13/03/2013 09:56 GMT | Updated 12/05/2013 06:12 BST

Smart Business Growth Will Stem From Greater Support for Employees

Last month we learned that employment is up, but growth is down. In a post on this website, Angus Campbell of financial services firm Capital Spreads, responded to the latest official figures by asking, 'how could this possibly be?' Campbell suggested that increased wages are needed to stimulate UK growth, yet while statistics may imply that the labour force has become less productive, I'd argue that it's not necessarily higher incomes, but greater income security, that we need to get employees motoring again.

Company employee benefits packages are an effective but often underused tool for motivating staff. By offering the right support - for example, financial protection in the event of long-term sickness absence - employers can go a long way to ensuring a happy, productive workforce, not to mention making their firms a more attractive prospect to new staff.

The latest economic data puts the issue in sharp focus. 77% of UK employees now feel less financially secure according to recent Unum / Populus research. The same percentage worry about the impact on their family, while 74% see no end in sight to the slowdown. These employees have become far more risk-averse as the UK's economic challenges have continued and as a consequence employees are looking much more closely not just at their pay, but at broader questions of financial security.

From an employer perspective, it is unsurprising in the current climate that few firms feel confident enough to raise wages. This also tends to be quite a short-term approach - a quick fix to solve immediate worker grievances rather than a long-term strategy for cultivating greater business loyalty. Yet at the same time they cannot afford to ignore employees' concerns about financial security. This is critical both to retaining the best staff and to attracting new ones, and consequently, to building strong, profitable businesses. While in the past, a company's pension plan could have been a non-wage-related differentiator, the recent changes to pensions legislation have levelled the playing field and created a clear incentive for employers to undertake a broader, holistic review of their entire benefits package.

For many companies, the employee benefits budget is equivalent to 20% of salaries, yet research from the Economist Intelligence Unit shows that just 29% of employers currently claim to offer a fully comprehensive benefits package to attract and retain staff. If a company wants to retain staff and raise productivity without raising wages, making better use of the benefits budget could be a very good place to start.

It's not about spending more, but spending more smartly. The truth is that many packages are woefully outdated, offering poor value for money to the employer without meeting the needs of the employee. 'Soft' provisions such as gym membership are common, despite little evidence to suggest that these are still valued by employees. Life insurance is much more common than Income Protection (IP) in the workplace, despite the fact that employees are three times more likely to have a lengthy period of sickness absence than to die in work. In fact, the Department for Work and Pensions states that 300,000 people leave work each year due to illness or injury, yet we've found that just 1 in 10 have a back-up plan.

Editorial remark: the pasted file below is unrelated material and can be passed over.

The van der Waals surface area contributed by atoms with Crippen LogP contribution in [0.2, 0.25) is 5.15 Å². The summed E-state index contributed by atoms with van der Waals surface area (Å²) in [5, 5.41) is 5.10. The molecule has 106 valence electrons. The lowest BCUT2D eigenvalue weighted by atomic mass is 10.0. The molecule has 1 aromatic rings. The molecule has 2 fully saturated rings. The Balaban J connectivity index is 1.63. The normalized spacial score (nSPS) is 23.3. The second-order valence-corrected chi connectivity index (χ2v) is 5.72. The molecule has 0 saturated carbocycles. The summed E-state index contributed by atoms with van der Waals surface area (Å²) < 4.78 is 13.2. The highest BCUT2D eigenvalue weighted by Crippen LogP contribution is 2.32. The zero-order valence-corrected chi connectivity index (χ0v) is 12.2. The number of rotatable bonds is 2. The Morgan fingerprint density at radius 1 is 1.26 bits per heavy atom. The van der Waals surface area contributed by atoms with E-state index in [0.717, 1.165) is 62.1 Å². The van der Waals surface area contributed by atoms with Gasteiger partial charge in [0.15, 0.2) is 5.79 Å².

So what should a well-balanced benefits package look like? Well, it isn't necessarily true that simply offering a higher number of benefits is likely to make a noticeable difference to staff. In fact, it's much more a question of the type of benefits that firms are able to offer. From our conversations with businesses, we know that employees are much more likely to value benefits that deliver long-term financial protection - rather than soft perks. Products like life insurance, private medical insurance, and Income Protection, which pays out up to 80% of an employee's salary if they are unable to work due to injury or illness, are valued by employees as they offer genuine financial security in the current climate.

This also makes business sense for the firms themselves. The right approach should drive staff loyalty, morale and productivity, and help attract new talent. The correct insurance policies also mean they have complete cost certainty around long-term sickness issues which, according to the Centre for Economics and Business Research, cost UK businesses £3.1 billion per year. Protection policies help employees fulfil their moral obligations to staff when dealing with these challenges and can also include rehabilitation programmes to help the employee back into work when they're ready.

At a time when growth is proving hard to come by, it is the cumulative effect of small changes that will have the biggest impact in getting the economy back on its feet. Improving productivity and supporting staff has to be a key focus for companies across the board that are looking to do more with the resources they have. It sounds simple, but in business the most effective solutions often are.